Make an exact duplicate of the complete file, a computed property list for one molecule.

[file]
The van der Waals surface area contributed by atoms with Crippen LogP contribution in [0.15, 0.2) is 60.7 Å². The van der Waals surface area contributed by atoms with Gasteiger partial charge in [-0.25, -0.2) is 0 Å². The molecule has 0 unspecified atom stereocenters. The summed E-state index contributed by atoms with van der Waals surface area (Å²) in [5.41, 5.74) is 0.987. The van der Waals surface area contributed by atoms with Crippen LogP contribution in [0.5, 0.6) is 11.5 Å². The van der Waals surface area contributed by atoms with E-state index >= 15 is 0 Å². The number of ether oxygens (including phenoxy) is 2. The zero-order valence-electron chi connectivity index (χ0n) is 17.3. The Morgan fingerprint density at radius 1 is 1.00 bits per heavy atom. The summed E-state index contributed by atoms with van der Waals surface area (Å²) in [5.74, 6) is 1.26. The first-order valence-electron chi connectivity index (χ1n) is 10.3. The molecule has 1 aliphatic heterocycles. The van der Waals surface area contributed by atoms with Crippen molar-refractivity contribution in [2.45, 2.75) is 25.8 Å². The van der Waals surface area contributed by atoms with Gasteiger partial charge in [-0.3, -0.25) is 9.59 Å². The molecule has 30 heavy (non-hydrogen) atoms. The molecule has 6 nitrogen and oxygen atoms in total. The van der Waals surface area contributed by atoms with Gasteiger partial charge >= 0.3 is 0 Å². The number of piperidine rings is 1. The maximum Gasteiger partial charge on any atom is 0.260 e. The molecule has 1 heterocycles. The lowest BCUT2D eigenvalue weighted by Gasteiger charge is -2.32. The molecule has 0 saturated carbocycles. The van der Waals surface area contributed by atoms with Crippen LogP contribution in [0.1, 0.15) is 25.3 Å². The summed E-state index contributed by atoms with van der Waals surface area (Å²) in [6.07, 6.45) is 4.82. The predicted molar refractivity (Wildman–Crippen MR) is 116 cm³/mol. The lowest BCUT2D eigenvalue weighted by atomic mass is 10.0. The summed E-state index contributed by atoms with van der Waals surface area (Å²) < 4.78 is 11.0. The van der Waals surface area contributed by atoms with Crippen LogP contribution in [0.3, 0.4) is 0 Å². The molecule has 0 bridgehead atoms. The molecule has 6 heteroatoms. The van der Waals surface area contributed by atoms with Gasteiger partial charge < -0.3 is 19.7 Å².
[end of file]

The van der Waals surface area contributed by atoms with Crippen LogP contribution in [0.15, 0.2) is 60.7 Å². The van der Waals surface area contributed by atoms with Gasteiger partial charge in [-0.25, -0.2) is 0 Å². The molecule has 0 unspecified atom stereocenters. The summed E-state index contributed by atoms with van der Waals surface area (Å²) in [5.41, 5.74) is 0.987. The van der Waals surface area contributed by atoms with Crippen LogP contribution in [0.5, 0.6) is 11.5 Å². The van der Waals surface area contributed by atoms with E-state index >= 15 is 0 Å². The number of ether oxygens (including phenoxy) is 2. The zero-order valence-electron chi connectivity index (χ0n) is 17.3. The Morgan fingerprint density at radius 1 is 1.00 bits per heavy atom. The summed E-state index contributed by atoms with van der Waals surface area (Å²) in [5.74, 6) is 1.26. The first-order valence-electron chi connectivity index (χ1n) is 10.3. The molecule has 1 aliphatic heterocycles. The van der Waals surface area contributed by atoms with Crippen molar-refractivity contribution in [2.45, 2.75) is 25.8 Å². The van der Waals surface area contributed by atoms with Gasteiger partial charge in [-0.3, -0.25) is 9.59 Å². The molecule has 30 heavy (non-hydrogen) atoms. The molecule has 6 nitrogen and oxygen atoms in total. The van der Waals surface area contributed by atoms with Gasteiger partial charge >= 0.3 is 0 Å². The number of piperidine rings is 1. The maximum Gasteiger partial charge on any atom is 0.260 e. The molecule has 1 heterocycles. The lowest BCUT2D eigenvalue weighted by Gasteiger charge is -2.32. The molecule has 0 saturated carbocycles. The van der Waals surface area contributed by atoms with Crippen LogP contribution in [0.1, 0.15) is 25.3 Å². The summed E-state index contributed by atoms with van der Waals surface area (Å²) in [6.07, 6.45) is 4.82. The predicted molar refractivity (Wildman–Crippen MR) is 116 cm³/mol. The lowest BCUT2D eigenvalue weighted by atomic mass is 10.0. The summed E-state index contributed by atoms with van der Waals surface area (Å²) < 4.78 is 11.0. The van der Waals surface area contributed by atoms with Crippen LogP contribution in [0.3, 0.4) is 0 Å². The molecule has 0 bridgehead atoms. The molecule has 6 heteroatoms. The van der Waals surface area contributed by atoms with Gasteiger partial charge < -0.3 is 19.7 Å².